“I liked the idea that it was a passive activity. It allowed me to multi-task, unlike video formats that require your attention at all times. I took to podcasts primarily out of the interest to learn more about certain subjects and discovering like-minded people who had podcasts on those subjects. It gave me a sense of companionship without being intrusive while being very informative. The process of discovering new content made for a very compelling argument in favour of podcasts,” says Doshi.
Thomas’ transition to podcasts too had the joy of discovery at its core. Already popular with radio listeners, she was contemplating the creation of something in a space that was very familiar to her, yet one that hadn’t been traversed as well. The tremendous response to her Maed in India podcast and the subsequent setting up of her company is testimony to how well-received podcasts are in the country.
“A lot of people knew me from my radio days, and I did see a lot of those listeners move to listen to me on my podcast. However, I also saw a new audience that grew out of what I was doing on Maed in India. For me, the podcast represented music discovery which is what I grew up on as a 90s kid listening to radio. Which is what I wanted to kindle — that sparkle of finding something new and building a community around it. And then, what was exciting for me was creating something bigger with Maed in India. That it wasn’t just a podcast; we wanted to have live events, videos, and a line of merchandise. One of the biggest joys for me was walking through a music festival and spotting someone with a Maed in India t-shirt on!”
Anand realised that despite India’s long history with audio content, the prickly access to “podcasts” also had much to do with the word itself. Given that podcast comes from “iPod” and “broadcast”, he felt that the word itself was misappropriating because in India one tends to associate Apple products with certain strata of society.
“Everyone listens to audio content that is not music related yet, the word podcast seems to be stuck with an ‘ameeron ka content’ image. I found that to be a problem but one that could easily be addressed. The bridging together of what we know to be radio content and what the word podcast becomes very important to me. I wanted to champion this community, this medium. It is language and literacy agnostic for creators, less capital intensive, and it has so many benefits to it. Thus, began the journey of creating HubHopper.”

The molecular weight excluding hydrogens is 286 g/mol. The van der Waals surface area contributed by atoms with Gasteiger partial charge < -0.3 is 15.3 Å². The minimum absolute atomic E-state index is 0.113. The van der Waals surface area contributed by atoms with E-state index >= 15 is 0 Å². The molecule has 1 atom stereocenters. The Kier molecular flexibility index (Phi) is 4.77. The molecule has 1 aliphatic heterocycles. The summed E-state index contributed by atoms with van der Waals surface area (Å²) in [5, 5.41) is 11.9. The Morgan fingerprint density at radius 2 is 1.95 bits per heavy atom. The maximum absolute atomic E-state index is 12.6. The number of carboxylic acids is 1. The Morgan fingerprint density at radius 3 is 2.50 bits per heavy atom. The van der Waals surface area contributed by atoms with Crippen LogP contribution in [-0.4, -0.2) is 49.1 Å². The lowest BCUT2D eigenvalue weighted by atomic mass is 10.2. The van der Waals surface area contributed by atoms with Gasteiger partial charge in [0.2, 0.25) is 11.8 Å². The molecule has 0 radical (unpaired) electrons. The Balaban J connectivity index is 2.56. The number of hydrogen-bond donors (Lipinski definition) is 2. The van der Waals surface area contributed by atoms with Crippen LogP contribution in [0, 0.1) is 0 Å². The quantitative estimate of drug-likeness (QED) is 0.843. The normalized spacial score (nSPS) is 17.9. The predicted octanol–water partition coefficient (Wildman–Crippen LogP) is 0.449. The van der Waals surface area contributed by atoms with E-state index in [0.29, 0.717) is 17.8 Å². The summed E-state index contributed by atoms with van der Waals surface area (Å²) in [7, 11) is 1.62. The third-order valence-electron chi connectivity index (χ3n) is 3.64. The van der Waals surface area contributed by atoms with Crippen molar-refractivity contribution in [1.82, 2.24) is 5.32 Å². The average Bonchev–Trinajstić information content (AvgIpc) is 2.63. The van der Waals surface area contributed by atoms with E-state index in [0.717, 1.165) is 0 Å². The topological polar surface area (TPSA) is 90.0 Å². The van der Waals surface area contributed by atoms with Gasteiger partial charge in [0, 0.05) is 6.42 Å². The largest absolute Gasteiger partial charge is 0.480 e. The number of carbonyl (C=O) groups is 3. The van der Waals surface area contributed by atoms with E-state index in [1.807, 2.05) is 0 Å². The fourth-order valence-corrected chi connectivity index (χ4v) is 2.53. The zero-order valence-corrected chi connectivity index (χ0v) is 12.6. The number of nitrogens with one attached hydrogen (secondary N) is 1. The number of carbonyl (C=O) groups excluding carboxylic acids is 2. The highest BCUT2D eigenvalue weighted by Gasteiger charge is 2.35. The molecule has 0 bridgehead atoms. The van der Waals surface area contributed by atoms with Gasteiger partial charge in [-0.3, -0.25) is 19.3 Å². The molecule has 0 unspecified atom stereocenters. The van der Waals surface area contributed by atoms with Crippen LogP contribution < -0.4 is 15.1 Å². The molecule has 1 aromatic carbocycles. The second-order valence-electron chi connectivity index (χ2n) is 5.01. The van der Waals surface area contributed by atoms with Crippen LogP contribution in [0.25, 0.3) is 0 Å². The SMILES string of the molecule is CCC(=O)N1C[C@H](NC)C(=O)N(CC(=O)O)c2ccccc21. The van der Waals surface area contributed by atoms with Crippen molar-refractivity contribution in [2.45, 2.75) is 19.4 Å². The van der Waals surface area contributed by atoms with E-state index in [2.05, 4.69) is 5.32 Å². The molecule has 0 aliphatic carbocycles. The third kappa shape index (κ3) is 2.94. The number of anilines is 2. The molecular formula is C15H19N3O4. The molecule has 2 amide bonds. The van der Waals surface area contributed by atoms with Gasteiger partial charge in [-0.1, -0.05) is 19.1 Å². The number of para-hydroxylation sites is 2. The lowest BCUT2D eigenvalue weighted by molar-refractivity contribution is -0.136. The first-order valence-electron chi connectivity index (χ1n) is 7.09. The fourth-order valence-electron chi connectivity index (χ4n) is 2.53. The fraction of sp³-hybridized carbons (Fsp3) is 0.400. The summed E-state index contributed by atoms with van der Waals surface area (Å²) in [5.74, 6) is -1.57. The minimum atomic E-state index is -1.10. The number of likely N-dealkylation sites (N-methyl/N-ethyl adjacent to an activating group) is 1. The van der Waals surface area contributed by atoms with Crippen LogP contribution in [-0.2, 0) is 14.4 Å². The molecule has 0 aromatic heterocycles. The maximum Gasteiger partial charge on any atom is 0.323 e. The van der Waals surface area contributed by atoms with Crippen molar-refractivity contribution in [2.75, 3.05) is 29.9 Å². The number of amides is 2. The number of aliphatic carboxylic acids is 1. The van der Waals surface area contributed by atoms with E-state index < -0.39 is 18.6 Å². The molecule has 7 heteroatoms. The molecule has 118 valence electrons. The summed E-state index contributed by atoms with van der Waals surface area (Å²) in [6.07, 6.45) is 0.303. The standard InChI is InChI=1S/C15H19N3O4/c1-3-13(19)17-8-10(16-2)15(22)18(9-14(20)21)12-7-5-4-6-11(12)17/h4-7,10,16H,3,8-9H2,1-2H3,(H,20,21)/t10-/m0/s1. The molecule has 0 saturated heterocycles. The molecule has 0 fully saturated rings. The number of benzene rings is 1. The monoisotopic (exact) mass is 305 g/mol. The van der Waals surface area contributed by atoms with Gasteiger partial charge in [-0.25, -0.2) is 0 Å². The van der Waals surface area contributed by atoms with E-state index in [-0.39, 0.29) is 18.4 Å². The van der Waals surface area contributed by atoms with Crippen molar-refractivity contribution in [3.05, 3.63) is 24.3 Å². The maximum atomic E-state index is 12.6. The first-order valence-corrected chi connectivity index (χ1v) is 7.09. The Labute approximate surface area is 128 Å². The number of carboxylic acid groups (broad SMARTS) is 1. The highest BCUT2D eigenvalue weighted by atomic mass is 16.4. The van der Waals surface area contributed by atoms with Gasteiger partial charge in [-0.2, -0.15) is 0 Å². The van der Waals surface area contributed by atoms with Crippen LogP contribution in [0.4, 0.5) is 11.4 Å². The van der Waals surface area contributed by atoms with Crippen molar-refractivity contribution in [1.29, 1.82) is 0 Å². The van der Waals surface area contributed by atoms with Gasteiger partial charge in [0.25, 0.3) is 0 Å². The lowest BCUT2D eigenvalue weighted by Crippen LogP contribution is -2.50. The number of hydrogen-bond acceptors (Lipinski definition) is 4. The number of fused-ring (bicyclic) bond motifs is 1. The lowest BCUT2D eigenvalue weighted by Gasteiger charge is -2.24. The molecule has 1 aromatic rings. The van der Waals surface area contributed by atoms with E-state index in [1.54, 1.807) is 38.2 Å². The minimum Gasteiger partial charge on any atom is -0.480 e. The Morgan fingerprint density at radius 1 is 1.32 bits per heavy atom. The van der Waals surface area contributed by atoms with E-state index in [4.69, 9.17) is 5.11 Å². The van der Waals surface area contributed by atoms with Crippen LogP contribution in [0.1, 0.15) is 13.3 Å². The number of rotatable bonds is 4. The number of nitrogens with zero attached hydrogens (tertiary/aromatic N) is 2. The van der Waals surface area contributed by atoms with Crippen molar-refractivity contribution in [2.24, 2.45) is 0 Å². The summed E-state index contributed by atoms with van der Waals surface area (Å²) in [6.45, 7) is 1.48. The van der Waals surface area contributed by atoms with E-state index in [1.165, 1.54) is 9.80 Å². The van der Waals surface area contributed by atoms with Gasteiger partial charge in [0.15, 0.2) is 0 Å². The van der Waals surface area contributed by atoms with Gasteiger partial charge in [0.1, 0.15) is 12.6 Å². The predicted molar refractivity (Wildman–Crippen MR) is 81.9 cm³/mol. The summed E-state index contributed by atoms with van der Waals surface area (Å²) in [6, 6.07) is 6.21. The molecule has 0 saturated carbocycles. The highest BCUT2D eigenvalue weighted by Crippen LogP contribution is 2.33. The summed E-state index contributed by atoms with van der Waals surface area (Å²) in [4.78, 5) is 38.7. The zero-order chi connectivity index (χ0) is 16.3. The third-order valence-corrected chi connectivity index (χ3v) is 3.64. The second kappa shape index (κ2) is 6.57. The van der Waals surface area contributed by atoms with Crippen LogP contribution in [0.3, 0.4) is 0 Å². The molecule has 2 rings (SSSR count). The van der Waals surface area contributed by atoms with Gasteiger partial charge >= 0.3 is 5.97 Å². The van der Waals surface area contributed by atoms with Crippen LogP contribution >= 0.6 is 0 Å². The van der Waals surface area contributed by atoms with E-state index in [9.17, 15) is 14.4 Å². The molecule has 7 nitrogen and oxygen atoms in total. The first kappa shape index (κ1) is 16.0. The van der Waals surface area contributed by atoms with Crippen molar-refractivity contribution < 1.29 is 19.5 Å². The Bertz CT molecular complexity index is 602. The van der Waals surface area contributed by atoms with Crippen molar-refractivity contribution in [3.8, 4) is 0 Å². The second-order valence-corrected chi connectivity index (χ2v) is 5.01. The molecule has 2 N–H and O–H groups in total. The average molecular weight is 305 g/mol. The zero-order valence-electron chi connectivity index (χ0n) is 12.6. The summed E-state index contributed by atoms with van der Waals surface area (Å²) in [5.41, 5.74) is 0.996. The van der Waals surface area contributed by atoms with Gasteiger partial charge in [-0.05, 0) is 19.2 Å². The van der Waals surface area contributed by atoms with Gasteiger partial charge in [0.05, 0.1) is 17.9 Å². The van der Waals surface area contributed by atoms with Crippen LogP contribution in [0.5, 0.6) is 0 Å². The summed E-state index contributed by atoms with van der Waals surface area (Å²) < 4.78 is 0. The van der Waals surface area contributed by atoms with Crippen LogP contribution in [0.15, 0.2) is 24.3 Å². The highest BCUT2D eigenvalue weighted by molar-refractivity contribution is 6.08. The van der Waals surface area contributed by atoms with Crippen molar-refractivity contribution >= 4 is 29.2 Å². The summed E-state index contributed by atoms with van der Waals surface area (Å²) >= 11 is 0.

The advent of Spotify, a Sweden-based audio streaming and media service provider too recognised the nascent potential that lay in plain sight in India, waiting to be harnessed. Known internationally as a music streaming platform, Spotify also looked to tap the podcast scene in India. Says Unni Nambudripad, Executive Producer — Podcasts at Spotify India,
“Globally, Spotify is focused on an audio first strategy, and India is an important part of that. Within a span of one year, we’ve launched 25 Spotify Originals in the market, have 3 exclusive partnerships, and over 25,000 podcasts have been created locally on Anchor, a Spotify company that enables podcast creators to make and upload their content across platforms.”
He adds that in the past, podcasts were restricted to traditional metrics which were often debatable, and the industry itself was at a nascent stage. This led to content creators, especially the bigger publishers staying away, along with agencies and brands being wary of advertising on the medium.
“Today, access to data insights through platforms such as Spotify for Podcasters, and production via Anchor, ensures that creators have information at their fingertips on what is working, and what can be improved – based on content, guests, episode duration, and other relevant metrics. This is critical if podcasts have to become sustainable and even a full-time profession for many creators,” he adds.
In a country accustomed to being incentivized for using new experiences, getting Indians to pay remains a culture shift that is changing at a glacial pace. With low data rates and schemes, people are more willing to access free content for longer durations than paying for a service.